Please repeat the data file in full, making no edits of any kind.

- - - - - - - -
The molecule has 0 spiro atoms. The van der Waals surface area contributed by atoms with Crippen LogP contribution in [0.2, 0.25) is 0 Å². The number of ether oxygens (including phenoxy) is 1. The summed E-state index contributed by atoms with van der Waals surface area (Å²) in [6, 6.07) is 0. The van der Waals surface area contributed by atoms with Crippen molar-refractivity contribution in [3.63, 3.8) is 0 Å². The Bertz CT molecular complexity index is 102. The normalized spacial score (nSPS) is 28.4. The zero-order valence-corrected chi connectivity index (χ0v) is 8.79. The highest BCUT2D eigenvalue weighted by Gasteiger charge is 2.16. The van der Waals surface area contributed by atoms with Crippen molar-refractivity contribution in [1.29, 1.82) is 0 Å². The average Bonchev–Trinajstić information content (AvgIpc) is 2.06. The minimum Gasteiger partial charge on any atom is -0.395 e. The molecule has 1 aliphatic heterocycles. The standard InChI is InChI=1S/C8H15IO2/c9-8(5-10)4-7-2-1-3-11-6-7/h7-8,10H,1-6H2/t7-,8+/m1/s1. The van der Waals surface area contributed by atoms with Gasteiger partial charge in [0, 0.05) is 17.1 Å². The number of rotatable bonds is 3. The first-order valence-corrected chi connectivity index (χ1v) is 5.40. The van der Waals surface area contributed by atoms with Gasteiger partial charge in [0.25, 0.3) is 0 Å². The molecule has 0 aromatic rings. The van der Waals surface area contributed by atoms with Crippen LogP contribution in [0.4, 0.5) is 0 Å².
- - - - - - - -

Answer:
The molecule has 0 spiro atoms. The van der Waals surface area contributed by atoms with Crippen LogP contribution in [0.2, 0.25) is 0 Å². The number of ether oxygens (including phenoxy) is 1. The summed E-state index contributed by atoms with van der Waals surface area (Å²) in [6, 6.07) is 0. The van der Waals surface area contributed by atoms with Crippen molar-refractivity contribution in [3.63, 3.8) is 0 Å². The Bertz CT molecular complexity index is 102. The normalized spacial score (nSPS) is 28.4. The zero-order valence-corrected chi connectivity index (χ0v) is 8.79. The highest BCUT2D eigenvalue weighted by Gasteiger charge is 2.16. The van der Waals surface area contributed by atoms with Crippen molar-refractivity contribution in [1.29, 1.82) is 0 Å². The average Bonchev–Trinajstić information content (AvgIpc) is 2.06. The minimum Gasteiger partial charge on any atom is -0.395 e. The molecule has 1 aliphatic heterocycles. The standard InChI is InChI=1S/C8H15IO2/c9-8(5-10)4-7-2-1-3-11-6-7/h7-8,10H,1-6H2/t7-,8+/m1/s1. The van der Waals surface area contributed by atoms with Gasteiger partial charge in [0, 0.05) is 17.1 Å². The number of rotatable bonds is 3. The first-order valence-corrected chi connectivity index (χ1v) is 5.40. The van der Waals surface area contributed by atoms with Gasteiger partial charge in [0.25, 0.3) is 0 Å². The molecule has 0 aromatic rings. The van der Waals surface area contributed by atoms with Crippen LogP contribution in [0.4, 0.5) is 0 Å².